Meditate or masturbate? That is the question...
In a way, this post is a bit related to our discussion with Katya on the Guardian post about if art should be for its own sake alone - http://www.guardian.co.uk/commentisfree/2012/jan/20/art-museums-churches
When i left this morning to go & meditate with Monet, i knew i owed her an answer & somehow parts of what i saw are related to our conversation, so here we go (i'm sure i'll get lost along the way, but still...). I'm not going to connect all of the dots between De Botton, Katya & myself, but it's all related.I think at times museums are trying too hard to please, to be 'easy', 'fun' (a typical American category!!!) - it turns out that the Art Institute of Chicago has a whole 'experience team' on board that comes up with Meditate with Monet & alike. I also believe that the arts, especially the visual arts, are perfect as they are (even when they're not perfect & not visually pleasing, there's something appealing for everyone out there) & they actually could appear very 'easy' for the immediate consumption of people who don't have a classical, serious arts training. I think art education departments in their quest to make things 'fun' should also give more credit to human intelligence (please note that it's ME saying this & you know what i think about the average person...but i firmly believe that to FEEL art, to feel something that moves you, you just have to feel, not to KNOW, not to know precisely....and you have to be there, with your eyes open & just listen to yourself & your mind & your heart will open & questions will start pouring in....and i should stop because i'm getting carried away (of course!)
Back to Katya's critique: i agree that it's naive to argue that 'art should help us to get through life' & make us better human beings, although, deep down, i believe in it. But i believe in it happening spontaneously, rather than in a forced, fake way (like today).
Actually, today was even worse.
Ok, so the only reason i decided to join the mat-toting enthusiastic American ladies at 9am at the museum was because i thought it was oooooh sooooo Aaaaamerican & i knew my mom would like it.
What i didn't know was that I was going to dislike it much more than i could ever imagine & come up with some weird comparisons (that i like - & please let me know yours).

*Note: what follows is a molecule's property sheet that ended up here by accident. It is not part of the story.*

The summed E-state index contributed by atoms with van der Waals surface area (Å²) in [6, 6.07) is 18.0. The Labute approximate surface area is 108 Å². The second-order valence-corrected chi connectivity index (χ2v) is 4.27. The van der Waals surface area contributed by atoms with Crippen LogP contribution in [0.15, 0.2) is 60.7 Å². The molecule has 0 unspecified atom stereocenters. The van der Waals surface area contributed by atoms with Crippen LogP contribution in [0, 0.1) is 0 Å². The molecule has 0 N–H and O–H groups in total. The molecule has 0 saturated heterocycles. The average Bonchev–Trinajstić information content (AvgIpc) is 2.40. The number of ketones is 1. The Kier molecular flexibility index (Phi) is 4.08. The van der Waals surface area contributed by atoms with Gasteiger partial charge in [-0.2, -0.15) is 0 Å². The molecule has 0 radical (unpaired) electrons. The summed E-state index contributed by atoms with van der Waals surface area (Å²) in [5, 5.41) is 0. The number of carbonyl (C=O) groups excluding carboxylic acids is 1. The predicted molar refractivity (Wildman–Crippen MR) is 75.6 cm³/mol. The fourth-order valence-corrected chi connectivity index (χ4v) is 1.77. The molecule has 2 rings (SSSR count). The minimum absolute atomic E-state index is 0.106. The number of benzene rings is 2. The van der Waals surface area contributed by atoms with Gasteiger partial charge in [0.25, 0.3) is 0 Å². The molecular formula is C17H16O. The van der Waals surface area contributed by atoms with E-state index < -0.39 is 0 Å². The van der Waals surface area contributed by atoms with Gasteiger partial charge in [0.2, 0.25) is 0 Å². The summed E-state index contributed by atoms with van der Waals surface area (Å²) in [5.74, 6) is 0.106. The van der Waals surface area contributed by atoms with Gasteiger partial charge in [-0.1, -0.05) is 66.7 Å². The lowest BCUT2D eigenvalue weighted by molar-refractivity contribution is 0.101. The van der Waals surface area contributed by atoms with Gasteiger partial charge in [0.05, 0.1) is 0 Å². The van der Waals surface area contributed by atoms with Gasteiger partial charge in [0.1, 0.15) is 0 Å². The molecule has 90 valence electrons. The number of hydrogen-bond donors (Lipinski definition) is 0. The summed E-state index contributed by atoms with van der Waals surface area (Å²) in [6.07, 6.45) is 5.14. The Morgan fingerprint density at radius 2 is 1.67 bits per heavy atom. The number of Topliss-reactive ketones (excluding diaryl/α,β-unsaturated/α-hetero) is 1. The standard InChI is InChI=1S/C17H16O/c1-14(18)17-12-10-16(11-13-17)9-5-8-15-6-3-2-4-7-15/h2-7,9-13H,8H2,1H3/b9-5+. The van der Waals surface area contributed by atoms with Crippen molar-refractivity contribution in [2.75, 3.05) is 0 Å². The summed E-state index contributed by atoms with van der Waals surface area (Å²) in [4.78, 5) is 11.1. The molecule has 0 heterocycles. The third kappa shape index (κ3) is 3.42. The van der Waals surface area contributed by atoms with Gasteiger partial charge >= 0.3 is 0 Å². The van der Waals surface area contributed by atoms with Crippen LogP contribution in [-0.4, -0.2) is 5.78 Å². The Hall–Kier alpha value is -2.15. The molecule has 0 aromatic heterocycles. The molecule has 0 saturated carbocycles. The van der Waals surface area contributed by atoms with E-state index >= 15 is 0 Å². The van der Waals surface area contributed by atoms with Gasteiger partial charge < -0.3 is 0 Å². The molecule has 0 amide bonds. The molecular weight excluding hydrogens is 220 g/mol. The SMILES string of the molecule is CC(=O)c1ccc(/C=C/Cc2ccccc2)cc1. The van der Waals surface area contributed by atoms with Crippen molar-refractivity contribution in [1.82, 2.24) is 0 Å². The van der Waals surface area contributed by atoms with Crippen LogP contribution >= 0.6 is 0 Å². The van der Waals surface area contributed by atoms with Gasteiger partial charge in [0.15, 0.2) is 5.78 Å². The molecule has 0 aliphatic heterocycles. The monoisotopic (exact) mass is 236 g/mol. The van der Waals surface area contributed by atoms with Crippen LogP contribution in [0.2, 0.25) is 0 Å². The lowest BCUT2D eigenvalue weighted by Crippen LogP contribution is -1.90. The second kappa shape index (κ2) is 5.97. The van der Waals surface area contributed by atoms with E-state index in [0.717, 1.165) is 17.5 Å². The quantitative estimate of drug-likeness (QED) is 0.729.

The crime scene: Gallery 243, mostly Monet's haystacks & water lilies (the best thing for me was his Norwegian snowscape, i kept thinking what was it like for him to spend some months over there....)
We are given a 25 min. talk on the paintings. Nothing interesting. I keep turning over my shoulder trying to catch a glimpse of Toulouse-Lautrec's next door, which i love (especially his very commercial ad for the sardines in a can!!!)
Then we all sit down on our mats & .....then the most absurd & evident thing happens - we have to close our eyes!!!!
How come i didn't realize it beforehand?
Surrounded by all this beauty (although these particular paintings have never been my favorites), why close your eyes to meditate???? Can't you go deep inside yourself while keeping your eyes wide open, wouldn't it actually be better?
And the comparison hits me right away: closing your eyes in front of all the beautiful & real things that could move you truly & resorting to 'blind' meditation instead is like....(here we go) - having a woman that you love waiting for you to come over & deciding to stay home alone & masturbate instead (still don't know why i thought of this, but i still stand by this comparison).
So i think that the problem here is that 1. museums don't trust us feeling things 'unaided' & 2. they desperately want to be seen as cool & hip, which to me is a big sin (while masturbation isn't).
Thinking about it more, I wanted to pull some images together....it's my own auto-erotic, solitary pleasure.